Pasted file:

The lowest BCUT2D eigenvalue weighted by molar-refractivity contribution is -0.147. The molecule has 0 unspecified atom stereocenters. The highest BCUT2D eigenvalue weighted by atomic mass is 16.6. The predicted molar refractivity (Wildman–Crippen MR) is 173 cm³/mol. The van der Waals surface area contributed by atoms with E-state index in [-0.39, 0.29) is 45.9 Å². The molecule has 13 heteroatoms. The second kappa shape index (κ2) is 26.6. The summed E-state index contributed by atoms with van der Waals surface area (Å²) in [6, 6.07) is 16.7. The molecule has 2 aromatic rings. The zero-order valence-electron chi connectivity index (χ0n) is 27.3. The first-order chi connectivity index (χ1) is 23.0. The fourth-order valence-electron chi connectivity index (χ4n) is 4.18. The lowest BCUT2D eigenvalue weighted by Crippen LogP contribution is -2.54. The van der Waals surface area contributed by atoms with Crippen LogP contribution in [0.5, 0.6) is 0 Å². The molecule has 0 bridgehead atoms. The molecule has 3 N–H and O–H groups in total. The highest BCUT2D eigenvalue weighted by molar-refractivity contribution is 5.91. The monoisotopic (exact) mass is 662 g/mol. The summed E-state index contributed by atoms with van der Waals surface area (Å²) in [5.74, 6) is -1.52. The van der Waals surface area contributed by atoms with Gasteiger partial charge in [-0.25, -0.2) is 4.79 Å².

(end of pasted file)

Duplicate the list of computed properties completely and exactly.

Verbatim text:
The lowest BCUT2D eigenvalue weighted by molar-refractivity contribution is -0.147. The molecule has 0 unspecified atom stereocenters. The highest BCUT2D eigenvalue weighted by atomic mass is 16.6. The predicted molar refractivity (Wildman–Crippen MR) is 173 cm³/mol. The van der Waals surface area contributed by atoms with E-state index in [-0.39, 0.29) is 45.9 Å². The molecule has 13 heteroatoms. The second kappa shape index (κ2) is 26.6. The summed E-state index contributed by atoms with van der Waals surface area (Å²) in [6, 6.07) is 16.7. The molecule has 2 aromatic rings. The zero-order valence-electron chi connectivity index (χ0n) is 27.3. The first-order chi connectivity index (χ1) is 23.0. The fourth-order valence-electron chi connectivity index (χ4n) is 4.18. The lowest BCUT2D eigenvalue weighted by Crippen LogP contribution is -2.54. The van der Waals surface area contributed by atoms with Crippen LogP contribution in [0.5, 0.6) is 0 Å². The molecule has 0 bridgehead atoms. The molecule has 3 N–H and O–H groups in total. The highest BCUT2D eigenvalue weighted by molar-refractivity contribution is 5.91. The monoisotopic (exact) mass is 662 g/mol. The summed E-state index contributed by atoms with van der Waals surface area (Å²) in [5.74, 6) is -1.52. The van der Waals surface area contributed by atoms with Gasteiger partial charge in [-0.25, -0.2) is 4.79 Å².